Corn prices approach record high as farmers prepare for planting
As farmers prepare their seeders for another planting season, a near-record surge in corn prices is something they'll need to consider.
Monday, corn futures hit $8 a bushel, their highest price since July 2012, according to Trading Economics.
While that's good news for farmers, DaNita Murray, executive director of the South Dakota Corn Growers Association, said it means consumers can probably expect to spend more at the grocery store.
“I’ll be honest and say it’s reasonable to assume that higher grain prices will eventually lead to higher prices at the grocery store," Murray said.
Murray stipulated that some products, like corn-based cereals, only use marginal amounts of the commodity, meaning there might be other causes behind rising food prices.
"There are a lot of other factors that affect the price of food. For instance, a bowl of Corn Flakes has only pennies worth of corn in an 18-ounce box. Other factors include labor, other ingredients, fuel/energy, packaging, advertising, etc.," Murray said.
What is pushing corn prices higher?
As for why corn prices are approaching record levels, the Russia-Ukraine war, inflation and China's recent corn buys are among the primary drivers of the increase, Murray said.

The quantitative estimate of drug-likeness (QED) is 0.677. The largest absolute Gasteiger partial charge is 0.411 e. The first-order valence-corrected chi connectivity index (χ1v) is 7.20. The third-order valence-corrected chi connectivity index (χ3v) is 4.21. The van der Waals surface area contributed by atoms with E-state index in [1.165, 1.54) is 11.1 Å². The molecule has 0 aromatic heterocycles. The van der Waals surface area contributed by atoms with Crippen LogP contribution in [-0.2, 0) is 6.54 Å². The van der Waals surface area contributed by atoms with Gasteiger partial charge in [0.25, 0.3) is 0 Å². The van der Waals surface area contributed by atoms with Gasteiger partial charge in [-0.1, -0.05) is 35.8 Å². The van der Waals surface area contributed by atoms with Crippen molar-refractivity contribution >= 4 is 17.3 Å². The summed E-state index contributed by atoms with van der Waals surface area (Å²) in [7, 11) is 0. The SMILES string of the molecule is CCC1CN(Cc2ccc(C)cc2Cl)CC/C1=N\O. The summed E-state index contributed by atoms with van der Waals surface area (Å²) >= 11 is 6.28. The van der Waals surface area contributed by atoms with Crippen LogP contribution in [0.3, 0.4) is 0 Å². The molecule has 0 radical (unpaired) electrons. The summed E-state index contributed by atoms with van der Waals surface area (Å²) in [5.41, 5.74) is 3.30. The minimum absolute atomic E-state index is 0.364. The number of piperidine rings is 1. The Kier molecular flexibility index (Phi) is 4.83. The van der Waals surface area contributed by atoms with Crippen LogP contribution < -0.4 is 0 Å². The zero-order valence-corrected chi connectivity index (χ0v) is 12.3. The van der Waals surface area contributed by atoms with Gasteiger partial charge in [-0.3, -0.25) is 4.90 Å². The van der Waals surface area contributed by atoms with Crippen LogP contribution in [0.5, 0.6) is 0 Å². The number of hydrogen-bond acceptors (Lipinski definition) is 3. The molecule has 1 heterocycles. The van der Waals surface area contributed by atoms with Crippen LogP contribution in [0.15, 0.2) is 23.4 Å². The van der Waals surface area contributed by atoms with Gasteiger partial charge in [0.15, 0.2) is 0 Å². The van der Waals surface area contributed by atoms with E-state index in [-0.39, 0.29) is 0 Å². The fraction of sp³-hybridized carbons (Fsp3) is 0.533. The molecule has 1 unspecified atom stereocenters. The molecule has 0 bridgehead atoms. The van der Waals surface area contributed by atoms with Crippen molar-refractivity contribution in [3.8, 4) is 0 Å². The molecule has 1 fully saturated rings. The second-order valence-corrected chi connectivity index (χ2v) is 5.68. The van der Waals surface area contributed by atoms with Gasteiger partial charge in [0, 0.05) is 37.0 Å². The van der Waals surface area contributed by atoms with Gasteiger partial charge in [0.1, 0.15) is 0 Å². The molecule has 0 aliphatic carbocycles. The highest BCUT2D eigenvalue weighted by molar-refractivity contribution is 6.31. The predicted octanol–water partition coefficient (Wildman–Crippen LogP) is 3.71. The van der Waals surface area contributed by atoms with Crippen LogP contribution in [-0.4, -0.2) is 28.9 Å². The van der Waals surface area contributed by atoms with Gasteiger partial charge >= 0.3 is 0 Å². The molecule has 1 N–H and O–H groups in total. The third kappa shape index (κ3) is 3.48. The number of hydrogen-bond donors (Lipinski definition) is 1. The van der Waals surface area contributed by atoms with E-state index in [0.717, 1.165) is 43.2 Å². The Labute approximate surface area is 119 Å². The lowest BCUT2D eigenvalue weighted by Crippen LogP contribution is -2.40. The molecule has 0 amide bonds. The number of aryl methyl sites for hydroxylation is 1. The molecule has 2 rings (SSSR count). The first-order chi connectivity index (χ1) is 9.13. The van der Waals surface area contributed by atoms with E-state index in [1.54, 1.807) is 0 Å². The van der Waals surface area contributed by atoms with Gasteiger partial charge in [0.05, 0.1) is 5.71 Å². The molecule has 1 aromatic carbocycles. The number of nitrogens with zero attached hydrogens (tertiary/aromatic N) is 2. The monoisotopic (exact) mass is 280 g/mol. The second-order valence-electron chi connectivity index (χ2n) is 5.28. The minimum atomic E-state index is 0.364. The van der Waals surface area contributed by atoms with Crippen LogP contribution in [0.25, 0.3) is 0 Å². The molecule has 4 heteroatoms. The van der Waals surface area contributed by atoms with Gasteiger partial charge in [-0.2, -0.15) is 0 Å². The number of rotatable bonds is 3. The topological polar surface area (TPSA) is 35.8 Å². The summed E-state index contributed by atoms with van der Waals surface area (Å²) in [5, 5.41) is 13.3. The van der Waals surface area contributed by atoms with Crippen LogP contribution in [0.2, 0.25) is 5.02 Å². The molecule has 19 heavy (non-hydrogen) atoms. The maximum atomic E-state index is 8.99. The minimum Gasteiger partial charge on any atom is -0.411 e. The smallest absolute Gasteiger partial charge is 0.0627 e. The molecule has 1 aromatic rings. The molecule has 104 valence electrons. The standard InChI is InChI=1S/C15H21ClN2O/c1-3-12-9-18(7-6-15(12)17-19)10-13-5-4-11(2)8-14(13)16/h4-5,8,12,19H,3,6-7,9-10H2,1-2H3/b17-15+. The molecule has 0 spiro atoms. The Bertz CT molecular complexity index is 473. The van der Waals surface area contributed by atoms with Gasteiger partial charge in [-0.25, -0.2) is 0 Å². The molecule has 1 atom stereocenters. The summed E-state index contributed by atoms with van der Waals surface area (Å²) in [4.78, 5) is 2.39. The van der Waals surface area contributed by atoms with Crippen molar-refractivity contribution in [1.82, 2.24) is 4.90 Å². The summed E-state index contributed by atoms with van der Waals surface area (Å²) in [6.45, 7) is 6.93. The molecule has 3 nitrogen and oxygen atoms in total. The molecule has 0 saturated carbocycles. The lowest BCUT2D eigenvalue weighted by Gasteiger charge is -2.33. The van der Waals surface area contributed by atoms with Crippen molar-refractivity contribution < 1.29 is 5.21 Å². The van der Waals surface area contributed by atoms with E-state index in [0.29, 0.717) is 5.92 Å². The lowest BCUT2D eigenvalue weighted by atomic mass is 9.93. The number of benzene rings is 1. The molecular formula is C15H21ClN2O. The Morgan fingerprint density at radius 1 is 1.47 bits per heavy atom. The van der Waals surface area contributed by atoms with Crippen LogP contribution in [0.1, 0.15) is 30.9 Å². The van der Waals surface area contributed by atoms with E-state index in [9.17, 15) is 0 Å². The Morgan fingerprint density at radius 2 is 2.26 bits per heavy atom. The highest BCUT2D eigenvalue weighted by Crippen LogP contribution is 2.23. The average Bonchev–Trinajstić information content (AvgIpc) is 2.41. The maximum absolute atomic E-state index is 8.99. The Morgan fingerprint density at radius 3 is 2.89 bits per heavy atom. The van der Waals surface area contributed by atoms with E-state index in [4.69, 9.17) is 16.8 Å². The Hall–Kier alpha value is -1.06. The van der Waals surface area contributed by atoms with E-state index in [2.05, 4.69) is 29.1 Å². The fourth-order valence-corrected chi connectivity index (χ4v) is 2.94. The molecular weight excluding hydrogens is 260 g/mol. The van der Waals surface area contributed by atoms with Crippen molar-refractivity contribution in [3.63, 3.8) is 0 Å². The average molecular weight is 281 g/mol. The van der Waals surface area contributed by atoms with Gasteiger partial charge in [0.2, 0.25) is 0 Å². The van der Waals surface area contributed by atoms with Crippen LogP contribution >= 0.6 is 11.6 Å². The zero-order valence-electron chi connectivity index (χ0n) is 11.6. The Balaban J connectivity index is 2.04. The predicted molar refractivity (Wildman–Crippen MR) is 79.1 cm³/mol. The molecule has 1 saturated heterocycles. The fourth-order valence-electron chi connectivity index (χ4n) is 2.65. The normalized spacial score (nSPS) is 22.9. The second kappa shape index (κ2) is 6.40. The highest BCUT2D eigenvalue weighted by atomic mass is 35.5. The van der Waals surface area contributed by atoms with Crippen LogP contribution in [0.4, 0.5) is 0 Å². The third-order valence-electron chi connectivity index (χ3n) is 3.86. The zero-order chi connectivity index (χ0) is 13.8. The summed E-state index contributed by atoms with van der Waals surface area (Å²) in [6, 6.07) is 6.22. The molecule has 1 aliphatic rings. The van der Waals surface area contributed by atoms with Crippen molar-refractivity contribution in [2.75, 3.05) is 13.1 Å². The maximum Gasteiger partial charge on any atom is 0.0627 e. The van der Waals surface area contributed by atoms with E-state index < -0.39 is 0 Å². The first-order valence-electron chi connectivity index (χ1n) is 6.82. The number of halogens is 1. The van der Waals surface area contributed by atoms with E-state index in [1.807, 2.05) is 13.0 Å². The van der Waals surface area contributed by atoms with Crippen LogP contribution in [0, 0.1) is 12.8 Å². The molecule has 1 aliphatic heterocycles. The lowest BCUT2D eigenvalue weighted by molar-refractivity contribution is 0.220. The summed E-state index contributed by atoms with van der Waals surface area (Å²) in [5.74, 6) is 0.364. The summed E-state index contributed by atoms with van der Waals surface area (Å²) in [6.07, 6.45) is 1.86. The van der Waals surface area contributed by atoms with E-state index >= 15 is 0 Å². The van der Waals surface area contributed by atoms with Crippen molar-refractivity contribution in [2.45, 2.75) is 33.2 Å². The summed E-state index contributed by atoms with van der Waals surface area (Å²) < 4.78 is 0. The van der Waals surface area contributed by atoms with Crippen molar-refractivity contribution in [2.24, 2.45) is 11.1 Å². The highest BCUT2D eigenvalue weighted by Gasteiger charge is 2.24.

Depending on how much a producer has stockpiled, the higher corn prices can mean a nice return at market.
"I’d say that if I have corn to sell — more profit. If I don’t, not as clear cut," Murray said.
On the other hand, she said, higher costs for seeds, fuels, pesticides and fertilizers could undercut what would be higher profits resulting from the higher corn prices.
Jim Ketelhut, a farmer based in south-central South Dakota, said farms generally have less than a quarter of their corn harvest remaining around this time, limiting potential profits.
While the near cessation of Ukrainian grain and corn exports continues amid the Russian invasion, Ketelhut says he will "try to maximize profits" when it's possible, but he doesn't think market pressures will force him to change his planting and harvest habits.
Murray added that, on the verge of a new planting season, weather will become a more relevant determinant for success. The ground is still too cold for planting, and some producers have another two weeks or so before they will begin.
"I checked with my brother and his prevent plant date is May 25, so he’ll have until right around then to decide whether the weather has cooperated enough," Murray said.